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selves master of the invention, and were determined to anticipate us in our object of securing a patent in London.
In consequence of this report, the experiments which were made with this machine were performed in a hasty manner. The machine itself was complicated with parts which were of no use, and are not worth a description. The only principle which gave it any apparent superiority to the common pump was not stated in the patent specification. By the aid of this principle, however, which we shall presently describe, water was raised in a hasty experiment through leaky tin pipes, apparently by suction or the pressure of the atmosphere alone, forty-two feet from the surface of the fountain to the bottom of the cylinders in which the pistons were worked.
From these experiments, it should seem that some new principle in the laws of hydraulicks was developed; as the simple pressure of the atmosphere can never elevate water to a greater height than thirty-four feet.
But my principal hopes of deriving benefit from this machine, consisted in its property of drawing water from a distance through pipes, ascending from the fountain to the place of delivery on a principle not dissimilar to what is now in practice in England, and for the application of which a lucrative patent was obtained by a Mr. Dalby. I embarked from New York the fifth of May, and arrived in London, after a tedious passage, the fourth of July. I waited on Mr. King, then ambassadour from the United States, to whom I had letters, and was by him favoured with a letter to Mr. Nicholson, an eminent philosopher and chymist, at Soho square. With this gentleman I had several interviews on the subject of my hydraulick machine, and from him received an opinion in writing, stating his unfavourable view of its merits. I likewise made a number of experiments in London, with a different result from what I had seen in Vermont.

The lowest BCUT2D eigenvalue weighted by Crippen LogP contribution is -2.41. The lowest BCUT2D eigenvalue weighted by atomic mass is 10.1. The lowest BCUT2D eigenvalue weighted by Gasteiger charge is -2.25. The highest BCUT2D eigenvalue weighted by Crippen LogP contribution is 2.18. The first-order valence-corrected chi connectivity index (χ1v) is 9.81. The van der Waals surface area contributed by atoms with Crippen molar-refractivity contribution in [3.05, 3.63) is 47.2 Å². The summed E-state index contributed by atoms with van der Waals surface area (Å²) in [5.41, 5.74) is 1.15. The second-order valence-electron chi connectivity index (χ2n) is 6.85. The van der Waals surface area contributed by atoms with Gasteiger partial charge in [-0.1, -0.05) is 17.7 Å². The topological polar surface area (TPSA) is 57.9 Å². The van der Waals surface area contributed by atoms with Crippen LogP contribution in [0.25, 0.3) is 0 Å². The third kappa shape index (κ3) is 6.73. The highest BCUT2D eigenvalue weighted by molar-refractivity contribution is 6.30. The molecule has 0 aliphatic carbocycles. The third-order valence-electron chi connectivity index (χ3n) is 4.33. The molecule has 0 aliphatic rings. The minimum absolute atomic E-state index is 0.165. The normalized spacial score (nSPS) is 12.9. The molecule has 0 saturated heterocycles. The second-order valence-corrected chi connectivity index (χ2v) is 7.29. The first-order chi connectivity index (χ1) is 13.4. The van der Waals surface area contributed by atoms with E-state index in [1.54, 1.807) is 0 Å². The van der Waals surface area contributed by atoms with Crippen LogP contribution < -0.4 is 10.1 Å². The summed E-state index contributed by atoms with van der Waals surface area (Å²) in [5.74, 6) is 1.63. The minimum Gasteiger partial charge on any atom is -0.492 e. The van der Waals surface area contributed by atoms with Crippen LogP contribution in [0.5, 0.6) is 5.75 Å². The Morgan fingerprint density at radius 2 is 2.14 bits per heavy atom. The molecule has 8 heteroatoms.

In this desperate situation of the adventure, I received a letter from one of the Vermont company, informing that there was a deception in the patent. That by some experiments made subsequent to my departure for London it appeared that no water could be raised by Langdon's invention higher than by the common pump, unless by a perforation in the pipe, which made what the inventor called an air hole; and which by him had been kept a secret, and not mentioned in the patent specification.* This perforation, by admitting air into the pipe, lessened the gravity of the column of water and caused it to rise some feet higher than it could be forced by the simple pressure of the atmosphere. I troubled Mr. Nicholson again with this last principle: he informed me that a similar deception had been practised on the academicans at Paris, but that the trick was discovered by the hissing noise made by the air rushing into the aperture in the pipe.
My next essay was an attempt to improve on the principle last developed, by which a column of water might be raised higher than it could be carried by the simple pressure of the atmosphere, by admitting air into the pipe to assist in its ascent. This I shall briefly sketch, and I hope to make my meaning intelligible without a diagram.